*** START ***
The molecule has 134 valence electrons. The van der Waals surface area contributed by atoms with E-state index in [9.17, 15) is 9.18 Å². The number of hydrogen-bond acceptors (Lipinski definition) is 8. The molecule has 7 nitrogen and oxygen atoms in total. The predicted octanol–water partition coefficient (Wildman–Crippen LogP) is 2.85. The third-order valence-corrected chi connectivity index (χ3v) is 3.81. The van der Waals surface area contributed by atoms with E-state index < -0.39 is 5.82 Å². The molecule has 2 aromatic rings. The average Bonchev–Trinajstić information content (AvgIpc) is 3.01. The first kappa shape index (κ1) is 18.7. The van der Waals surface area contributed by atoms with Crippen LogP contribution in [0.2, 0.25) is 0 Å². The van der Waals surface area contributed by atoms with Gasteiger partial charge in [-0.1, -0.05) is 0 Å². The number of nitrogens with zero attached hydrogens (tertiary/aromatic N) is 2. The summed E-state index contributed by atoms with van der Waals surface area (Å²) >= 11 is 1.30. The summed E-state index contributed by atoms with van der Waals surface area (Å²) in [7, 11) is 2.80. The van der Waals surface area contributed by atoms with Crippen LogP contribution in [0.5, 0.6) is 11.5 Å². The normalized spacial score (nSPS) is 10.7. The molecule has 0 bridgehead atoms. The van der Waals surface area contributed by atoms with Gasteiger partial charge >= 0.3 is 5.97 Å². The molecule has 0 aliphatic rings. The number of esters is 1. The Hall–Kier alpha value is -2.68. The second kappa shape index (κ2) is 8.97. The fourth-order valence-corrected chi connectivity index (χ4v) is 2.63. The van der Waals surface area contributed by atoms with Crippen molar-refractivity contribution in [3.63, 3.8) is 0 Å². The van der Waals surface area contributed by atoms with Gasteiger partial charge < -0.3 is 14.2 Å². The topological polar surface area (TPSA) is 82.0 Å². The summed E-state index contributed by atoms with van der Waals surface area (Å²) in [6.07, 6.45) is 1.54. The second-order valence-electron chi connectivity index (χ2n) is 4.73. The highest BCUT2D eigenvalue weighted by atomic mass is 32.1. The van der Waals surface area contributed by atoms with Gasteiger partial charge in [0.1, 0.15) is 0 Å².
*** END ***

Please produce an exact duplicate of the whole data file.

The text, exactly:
The molecule has 134 valence electrons. The van der Waals surface area contributed by atoms with E-state index in [9.17, 15) is 9.18 Å². The number of hydrogen-bond acceptors (Lipinski definition) is 8. The molecule has 7 nitrogen and oxygen atoms in total. The predicted octanol–water partition coefficient (Wildman–Crippen LogP) is 2.85. The third-order valence-corrected chi connectivity index (χ3v) is 3.81. The van der Waals surface area contributed by atoms with E-state index < -0.39 is 5.82 Å². The molecule has 2 aromatic rings. The average Bonchev–Trinajstić information content (AvgIpc) is 3.01. The first kappa shape index (κ1) is 18.7. The van der Waals surface area contributed by atoms with Crippen LogP contribution in [0.2, 0.25) is 0 Å². The van der Waals surface area contributed by atoms with Gasteiger partial charge in [-0.1, -0.05) is 0 Å². The number of nitrogens with zero attached hydrogens (tertiary/aromatic N) is 2. The summed E-state index contributed by atoms with van der Waals surface area (Å²) >= 11 is 1.30. The summed E-state index contributed by atoms with van der Waals surface area (Å²) in [7, 11) is 2.80. The van der Waals surface area contributed by atoms with Crippen LogP contribution in [0.5, 0.6) is 11.5 Å². The normalized spacial score (nSPS) is 10.7. The molecule has 0 bridgehead atoms. The van der Waals surface area contributed by atoms with Gasteiger partial charge >= 0.3 is 5.97 Å². The molecule has 0 aliphatic rings. The number of esters is 1. The Hall–Kier alpha value is -2.68. The second kappa shape index (κ2) is 8.97. The fourth-order valence-corrected chi connectivity index (χ4v) is 2.63. The van der Waals surface area contributed by atoms with Crippen molar-refractivity contribution in [3.63, 3.8) is 0 Å². The van der Waals surface area contributed by atoms with Gasteiger partial charge < -0.3 is 14.2 Å². The topological polar surface area (TPSA) is 82.0 Å². The summed E-state index contributed by atoms with van der Waals surface area (Å²) in [6.07, 6.45) is 1.54. The second-order valence-electron chi connectivity index (χ2n) is 4.73. The highest BCUT2D eigenvalue weighted by atomic mass is 32.1. The van der Waals surface area contributed by atoms with Gasteiger partial charge in [0.1, 0.15) is 0 Å².